by NineInchNachos on 8/18/2009 @ 8:49pm
|On Friday, McCarthy senior aide Keri Rooney called Bush, telling her that Merritt’s campaign “needed to apologize because Pat was seriously considering pulling her endorsement,” Bush said.
“Pat didn’t think Jim was acting like a loyal follower,” Bush said Rooney told her.
by fredo on 8/18/2009 @ 9:29pm
|Nachos you may like wooden trusses, but to be honest they leave a lot of splinters in your crotch.|
by NineInchNachos on 8/18/2009 @ 9:32pm
|do you speak from your experience riding the rails as a hobo mr. fredo? Watch out for those yard bulls!|
by NineInchNachos on 8/18/2009 @ 10:03pm
|so some clod-hopper complained and the trib deleted my cartoon from the meritt-berm story comments. "We're a family newspaper" fooey!|
by tacoma1 on 8/18/2009 @ 10:20pm
|Most people with good taste would find that cartoon offensive. I certainly do. I am not a prude, but it truly is a rude drawing. I wasn't the one who complained, but really? Posting that type of cartoon in the local paper was poor judgement in my opinion.|
by NineInchNachos on 8/18/2009 @ 10:48pm
|you know what's rude? how about burying the dome district under a berm.
good day sir.
by KevinFreitas on 8/18/2009 @ 11:13pm
|Who's up for a good ol' fashioned Sound Transit board meeting?|
I'm in if anyone else is. Let's mob 'em Mary's opening day style. Show them what Tacoma thinks since they plan to meet in our formal rail hub of Union Station. Any takers?
And big ups to Jim for asking the tough questions of ST and standing up tall for Tacoma.
by NineInchNachos on 8/18/2009 @ 11:27pm
|Hey If I go it might cost me my Pat McCarthy endorsement. Count me out.|
by jenyum on 8/19/2009 @ 12:00am
|1:30 in the afternoon on a Thursday in Seattle during the last week of summer break. Ugh.
Maybe if I can get a sitter.
by panachronic on 8/19/2009 @ 1:03am
|Look on the bright side... ST's 590 bus passes right by there.|
by fredo on 8/19/2009 @ 6:24am
|The cartoon was a little off-color. But it was a provocative response to Tacoma's ineffective ST representation and is generating a lot of postings and discussion. Keep up the good work RR.|
by KevinFreitas on 8/19/2009 @ 7:13am
|@jen: Oh that Union Station. Damnit! That's what happens to my reading comprehension when I browse the web just before going to sleep. :S|
1:30 in the afternoon on a weekday is a mighty good way to keep the riffraff out of meetings, isn't it? I suppose we could mount an email write-in campaign. I'll see what I can draft and make a spiffy link that will pre-populate the to, subject, and body of the email. Stay tuned...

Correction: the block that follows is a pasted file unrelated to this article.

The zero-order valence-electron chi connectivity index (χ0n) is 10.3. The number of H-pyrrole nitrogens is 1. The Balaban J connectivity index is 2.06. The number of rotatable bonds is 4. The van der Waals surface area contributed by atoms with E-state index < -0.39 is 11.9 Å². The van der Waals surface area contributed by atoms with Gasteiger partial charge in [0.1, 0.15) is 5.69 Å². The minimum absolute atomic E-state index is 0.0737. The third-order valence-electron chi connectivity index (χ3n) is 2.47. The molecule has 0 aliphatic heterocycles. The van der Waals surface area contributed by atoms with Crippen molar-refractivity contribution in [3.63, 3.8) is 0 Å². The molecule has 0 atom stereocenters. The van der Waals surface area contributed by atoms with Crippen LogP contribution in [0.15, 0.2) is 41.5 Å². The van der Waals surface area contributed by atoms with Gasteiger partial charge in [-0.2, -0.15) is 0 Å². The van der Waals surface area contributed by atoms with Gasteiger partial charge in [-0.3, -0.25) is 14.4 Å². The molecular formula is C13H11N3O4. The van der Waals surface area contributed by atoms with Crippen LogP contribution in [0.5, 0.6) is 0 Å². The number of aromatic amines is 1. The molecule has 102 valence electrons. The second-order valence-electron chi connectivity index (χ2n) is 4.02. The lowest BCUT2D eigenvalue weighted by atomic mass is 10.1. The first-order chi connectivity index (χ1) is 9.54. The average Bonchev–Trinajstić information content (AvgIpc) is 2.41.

by tacoma1 on 8/19/2009 @ 8:17am
|I watch their board meetings online whenever I can. ST always streams the meetings. For anyone that actually wants to keep informed, heres the link:
FYI, take some nodoze, or have plenty of coffee available.
by Nick on 8/19/2009 @ 12:50pm
|Sign me on for that email campaign. How about a conference call to all the board members campaign? We could schedule it right before the meeting!</tongue-firmly-in-cheek>|
by NineInchNachos on 8/19/2009 @ 4:05pm
|anti-bermers are really giving Pat Mccarthyism a hard time..
even lynn Di Nino jumped on the band wagon of hate.
by Erik on 8/19/2009 @ 4:56pm
|This thread has already taken 178 comments, not sure when Feed Tacoma will reach the technological breaking point. All over a berm Tacomic.|
by L.S.Erhardt on 8/19/2009 @ 7:35pm
|Why do these meetings always happen on days I work?
Seriously, every single meeting even remotely berm-related in the recent months has been on days I work.
by Erik on 8/20/2009 @ 12:30am
|The Tribune's Callagan weighs on on the battle of the berm:
After a seven-year absence, “The Tacoma Way” is making a comeback.
The Tacoma Way is our own variation of the Seattle Way. That was the method that emphasized task forces and town halls and consensus building even if no consensus had a chance of emerging.
The Tacoma Way was the opposite. Insiders – both in government and business – would decide what was best for everyone and then conduct a public process that was more process than public. Opponents, usually those who weren’t at the table, were marginalized as obstructionists to progress.
None of this hurts Merritt politically because it appears this will be a pretty good election to be the outsider. But it is disturbing that there is an attempt – or even a desire – to restore the Tacoma Way of doing government.
by morgan on 8/20/2009 @ 6:26am
|Good to see the reasoned voice of Callaghan weigh in - especially when the "official" voice of the TNT is more like "just build the stupid thing already." Is that how great cities are built? Mark my words, this Sound Transit project is one of the biggest blunders the history of the City of Tacoma - and our leaders are doing nothing to prevent it.|
by Nick on 8/20/2009 @ 8:20am
|Hmmm.... so where do I get one of those Merritt for mayor lawn signs?|
by NineInchNachos on 8/20/2009 @ 8:53am
|I want one of those Merritt signs too!|
by NineInchNachos on 8/20/2009 @ 8:53am
|great TNT article! Jesus christ!|
by Nick on 8/20/2009 @ 9:45am
I wonder how many of these it would take to build a wall big enough to block off the building path of the berm?
by Nick on 8/20/2009 @ 9:45am
|... or better yet, how many would it take to build a post-and-beam structure for tracks to be laid onto?|
by tacoma1 on 8/20/2009 @ 9:55am
|First off, I have to say that anyone that voted for Pat McCarthy to be our Pierce County Exec........ what the hell were you thinking?|
But then, I hate to be the voice of reason here but:
Lewis Lamb's TNT article 2 days ago, which Callaghan seems to be basing his column on proves that:
Jim Merritt said that Pat McCarthy said something that Pat McCarthy says she didn't say.
I think somepeople are still in highschool. Just saying...................
by Nick on 8/20/2009 @ 4:09pm
|idk, my bff pat?|
by L.S.Erhardt on 8/20/2009 @ 7:08pm
|The News Tribune has writers still?|